Paris. Capital of France and ostensible setting of Bishop’s poem titled “Paris, 7 a.m.” Its speaker draws general conclusions from the immediate particulars of her environment, as she wanders from room to room setting clocks in an apartment. She looks out a window and sees a courtyard and pigeons. She notes the details of her apartment building–ornamental urns, mansard roof, a slice of sky, and gray and yellow stones. This is framed by the rectangle of the window. Using these details as the starting place of an imaginative association game, she strives to understand her own place in this city. By recognizing what these details make her think of, she comes to understand how she is feeling.
In poetry, when something tangible and outside the speaker is implicitly compared with the thoughts and moods within the speaker, it is called an objective correlative. In this poem, the clocks are an example. The speaker calls them “histrionic,” which a clock cannot be but a person can be. Throughout the poem, the imagery implies disorientation and vulnerability and thus that the speaker is feeling disoriented and vulnerable.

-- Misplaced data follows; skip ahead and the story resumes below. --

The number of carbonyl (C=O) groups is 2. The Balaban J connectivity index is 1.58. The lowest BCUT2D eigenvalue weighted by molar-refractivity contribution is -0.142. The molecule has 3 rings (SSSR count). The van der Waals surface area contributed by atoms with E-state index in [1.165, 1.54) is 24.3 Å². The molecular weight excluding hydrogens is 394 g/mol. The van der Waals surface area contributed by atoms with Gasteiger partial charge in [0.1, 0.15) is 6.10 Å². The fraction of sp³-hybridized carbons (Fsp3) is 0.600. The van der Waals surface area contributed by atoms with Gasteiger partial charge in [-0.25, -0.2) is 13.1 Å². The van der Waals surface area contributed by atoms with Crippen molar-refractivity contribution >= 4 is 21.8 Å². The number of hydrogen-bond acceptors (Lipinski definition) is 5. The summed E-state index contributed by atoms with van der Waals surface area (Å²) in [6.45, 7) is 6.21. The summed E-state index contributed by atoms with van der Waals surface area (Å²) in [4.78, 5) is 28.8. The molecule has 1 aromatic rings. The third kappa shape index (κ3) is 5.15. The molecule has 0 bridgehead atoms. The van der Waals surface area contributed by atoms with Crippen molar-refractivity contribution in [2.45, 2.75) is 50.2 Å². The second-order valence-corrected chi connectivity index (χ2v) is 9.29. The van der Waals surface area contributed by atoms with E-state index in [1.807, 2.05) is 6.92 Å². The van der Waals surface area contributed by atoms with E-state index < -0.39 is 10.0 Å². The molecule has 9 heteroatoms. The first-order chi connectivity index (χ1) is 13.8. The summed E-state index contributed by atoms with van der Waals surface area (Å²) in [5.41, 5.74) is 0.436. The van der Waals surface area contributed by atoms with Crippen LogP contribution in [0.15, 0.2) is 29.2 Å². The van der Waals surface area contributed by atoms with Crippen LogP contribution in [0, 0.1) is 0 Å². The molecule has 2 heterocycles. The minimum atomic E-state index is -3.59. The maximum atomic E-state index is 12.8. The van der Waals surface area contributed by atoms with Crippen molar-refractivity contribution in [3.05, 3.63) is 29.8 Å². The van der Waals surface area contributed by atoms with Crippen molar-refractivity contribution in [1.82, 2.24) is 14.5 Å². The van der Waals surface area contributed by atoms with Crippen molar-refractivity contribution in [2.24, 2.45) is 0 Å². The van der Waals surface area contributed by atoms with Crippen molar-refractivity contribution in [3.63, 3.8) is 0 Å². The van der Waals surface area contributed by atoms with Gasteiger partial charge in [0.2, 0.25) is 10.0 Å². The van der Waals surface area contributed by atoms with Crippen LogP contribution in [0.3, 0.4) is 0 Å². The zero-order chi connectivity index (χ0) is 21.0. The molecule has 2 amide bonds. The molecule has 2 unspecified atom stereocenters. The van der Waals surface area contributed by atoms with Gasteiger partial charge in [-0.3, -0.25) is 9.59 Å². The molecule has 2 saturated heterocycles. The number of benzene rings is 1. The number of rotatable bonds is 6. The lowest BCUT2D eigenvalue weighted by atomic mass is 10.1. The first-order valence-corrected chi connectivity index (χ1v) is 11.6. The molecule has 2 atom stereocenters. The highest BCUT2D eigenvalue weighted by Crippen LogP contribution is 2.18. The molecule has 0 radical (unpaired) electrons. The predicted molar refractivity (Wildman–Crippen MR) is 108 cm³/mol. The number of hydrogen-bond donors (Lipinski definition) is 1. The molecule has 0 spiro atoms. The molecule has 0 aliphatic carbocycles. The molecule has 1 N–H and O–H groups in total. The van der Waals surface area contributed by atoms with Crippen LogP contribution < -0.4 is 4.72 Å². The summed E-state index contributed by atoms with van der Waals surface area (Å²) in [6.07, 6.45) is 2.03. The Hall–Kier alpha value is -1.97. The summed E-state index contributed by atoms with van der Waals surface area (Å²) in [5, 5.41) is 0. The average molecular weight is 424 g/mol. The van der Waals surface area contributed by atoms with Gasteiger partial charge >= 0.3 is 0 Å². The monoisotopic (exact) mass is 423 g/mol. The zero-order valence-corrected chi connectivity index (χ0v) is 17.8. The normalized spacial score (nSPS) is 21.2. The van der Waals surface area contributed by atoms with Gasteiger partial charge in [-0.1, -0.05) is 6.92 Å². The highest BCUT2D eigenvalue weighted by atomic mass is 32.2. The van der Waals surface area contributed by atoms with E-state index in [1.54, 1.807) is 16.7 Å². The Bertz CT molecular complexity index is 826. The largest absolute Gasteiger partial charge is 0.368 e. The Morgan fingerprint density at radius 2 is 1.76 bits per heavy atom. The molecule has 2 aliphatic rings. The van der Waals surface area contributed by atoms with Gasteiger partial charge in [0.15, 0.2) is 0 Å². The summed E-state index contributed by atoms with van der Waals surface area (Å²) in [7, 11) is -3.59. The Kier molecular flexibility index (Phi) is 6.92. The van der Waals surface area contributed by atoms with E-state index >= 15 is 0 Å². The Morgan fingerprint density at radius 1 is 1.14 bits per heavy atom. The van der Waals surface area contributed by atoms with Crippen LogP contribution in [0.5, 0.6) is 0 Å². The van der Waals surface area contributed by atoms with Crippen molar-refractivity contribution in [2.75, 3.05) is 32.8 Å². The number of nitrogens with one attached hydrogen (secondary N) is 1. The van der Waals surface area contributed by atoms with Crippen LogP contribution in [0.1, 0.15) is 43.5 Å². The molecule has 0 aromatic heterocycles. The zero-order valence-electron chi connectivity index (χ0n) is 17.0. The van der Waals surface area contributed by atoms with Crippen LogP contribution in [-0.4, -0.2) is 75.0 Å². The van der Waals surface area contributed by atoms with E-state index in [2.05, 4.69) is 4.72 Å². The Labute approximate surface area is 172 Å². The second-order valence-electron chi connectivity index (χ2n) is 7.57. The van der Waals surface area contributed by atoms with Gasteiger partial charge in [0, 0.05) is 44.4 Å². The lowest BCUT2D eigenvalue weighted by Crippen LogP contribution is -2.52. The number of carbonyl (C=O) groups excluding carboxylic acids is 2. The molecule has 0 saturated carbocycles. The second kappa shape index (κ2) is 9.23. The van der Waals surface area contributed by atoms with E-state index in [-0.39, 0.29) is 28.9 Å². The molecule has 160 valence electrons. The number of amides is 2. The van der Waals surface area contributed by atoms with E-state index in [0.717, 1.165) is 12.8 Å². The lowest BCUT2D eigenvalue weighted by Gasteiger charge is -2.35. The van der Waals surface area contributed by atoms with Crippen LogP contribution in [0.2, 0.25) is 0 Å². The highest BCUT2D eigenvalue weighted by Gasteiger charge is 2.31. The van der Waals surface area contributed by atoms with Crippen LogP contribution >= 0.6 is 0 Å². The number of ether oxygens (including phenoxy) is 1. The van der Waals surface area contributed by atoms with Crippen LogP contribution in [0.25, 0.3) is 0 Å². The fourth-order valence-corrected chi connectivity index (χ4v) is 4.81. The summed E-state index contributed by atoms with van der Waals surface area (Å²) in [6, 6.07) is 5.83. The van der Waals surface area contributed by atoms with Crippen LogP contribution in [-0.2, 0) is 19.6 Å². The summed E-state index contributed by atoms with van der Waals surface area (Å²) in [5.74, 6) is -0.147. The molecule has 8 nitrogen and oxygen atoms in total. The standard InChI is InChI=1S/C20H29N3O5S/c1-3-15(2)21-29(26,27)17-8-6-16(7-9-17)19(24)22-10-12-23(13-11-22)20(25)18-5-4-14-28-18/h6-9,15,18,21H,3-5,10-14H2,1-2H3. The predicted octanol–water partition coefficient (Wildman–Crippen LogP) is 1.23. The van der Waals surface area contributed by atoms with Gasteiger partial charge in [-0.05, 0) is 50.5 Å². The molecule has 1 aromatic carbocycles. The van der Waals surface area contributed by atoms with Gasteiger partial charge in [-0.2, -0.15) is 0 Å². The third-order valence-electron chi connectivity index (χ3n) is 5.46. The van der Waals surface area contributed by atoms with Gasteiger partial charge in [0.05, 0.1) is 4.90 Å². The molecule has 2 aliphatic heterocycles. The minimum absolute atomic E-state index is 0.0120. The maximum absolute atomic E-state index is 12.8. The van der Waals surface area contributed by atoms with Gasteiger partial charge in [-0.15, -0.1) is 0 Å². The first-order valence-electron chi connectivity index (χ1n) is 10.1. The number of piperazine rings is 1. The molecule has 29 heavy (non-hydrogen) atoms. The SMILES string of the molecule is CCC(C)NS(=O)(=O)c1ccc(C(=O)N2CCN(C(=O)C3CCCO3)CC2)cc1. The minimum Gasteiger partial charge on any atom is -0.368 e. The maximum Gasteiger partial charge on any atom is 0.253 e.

The solidly built apartment building, for example, is made of a light-colored stone. The stone reminds her, because of its color, of something fragile, ephemeral, and gone–the snow forts and snowballs of her youth. Bishop is making a sly allusion to one of the most common themes of poetry, one that is usually cited by asking a question: “Where are the snows of yesteryear?” (This question comes from a French poem, so her allusion to it in a poem set in Paris is quite apt.) The answer to the question is that they are gone. The speaker, looking out the window while worried about time (she is setting clocks), considers how time will quickly erase even something as seemingly solid as the stones of her apartment. She is reminded of how fragile and ephemeral all things are, including herself. From the particulars of a place and time she discovers not only a general truth but the particular truth that underlies her experience of that place and time.